When I checked online. I decided to phone and have it out with the manager. During my call she tried everything to put me off. I told her that Morrisons were blatantly profiteering during a crisis and should be ashamed. This item has NEVER been £3.
She said she would contact head office when I told her I was going on the Daily Mail Website to comment on this disgraceful profiteering. I went in the next week, and low and behold the ticket stated reduction from £2 to £1.50!! Result!

They had obviously listened to my complaint and did the right thing. I should not have had to complain. We are in very hard and difficult times and stores are bleeding the public and making things harder.

Iceland have increased a pack of 4 Belgian Biscuits from £1 just 4 weeks ago up to 1.25, then £1.50, and last week to £1.75! I am wondering what they’ll be this week?

I was very happy with my little battle with Morrisons. It made me feel good for a few minutes. Now we MUST stop these Supermarkets and others from taking advantage during this unpredictable time when most have a lot less money.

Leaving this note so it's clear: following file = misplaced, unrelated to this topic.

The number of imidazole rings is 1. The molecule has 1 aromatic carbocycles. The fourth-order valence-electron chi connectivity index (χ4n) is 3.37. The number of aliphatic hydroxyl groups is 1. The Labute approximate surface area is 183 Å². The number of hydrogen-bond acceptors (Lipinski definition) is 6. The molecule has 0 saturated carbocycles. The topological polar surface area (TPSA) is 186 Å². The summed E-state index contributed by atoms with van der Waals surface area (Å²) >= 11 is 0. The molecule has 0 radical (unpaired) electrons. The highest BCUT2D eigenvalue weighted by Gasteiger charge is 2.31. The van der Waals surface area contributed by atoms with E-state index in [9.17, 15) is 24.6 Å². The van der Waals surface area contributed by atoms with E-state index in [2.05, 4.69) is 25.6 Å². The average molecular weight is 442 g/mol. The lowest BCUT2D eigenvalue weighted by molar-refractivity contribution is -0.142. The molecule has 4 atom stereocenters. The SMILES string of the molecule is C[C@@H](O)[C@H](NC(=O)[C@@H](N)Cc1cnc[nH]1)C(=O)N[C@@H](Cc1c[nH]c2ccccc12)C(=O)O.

Gavin Parker says:
29 April 2020

Don’t let a short memory let the companies who are carrying out the price hiking get away with it ! There are always alternatives and whilst you may have to compromise on your usual purchase, the alternative is that you will encourage more of this GREED and it is your money that you are wasting!

Colin says:
29 April 2020

This seems to be a problem across the supermarkets many items having a price creep up of 05p-50p or more not good enough

Margaret Hope says:
29 April 2020

My local Tesco Express has upped all is prices, 80p for 1 banana!

Samantha Valentine says:
29 April 2020

I’m sick to death of seeing big and small businesses taking advantage of a pandemic to make a profit, these people should be prosecuted.

I hope all the profiteers will be remembered and shunned when business returns to normal. Meanwhile, they should all be named and shamed.

Ron says:
29 April 2020

Prices have risen everywhere to enable companies to take advantage of the situation. This also includes the Water Companies who are making a fortune as we have to wash our hands more often. The Water Companies should be made to reduce the prices they charge.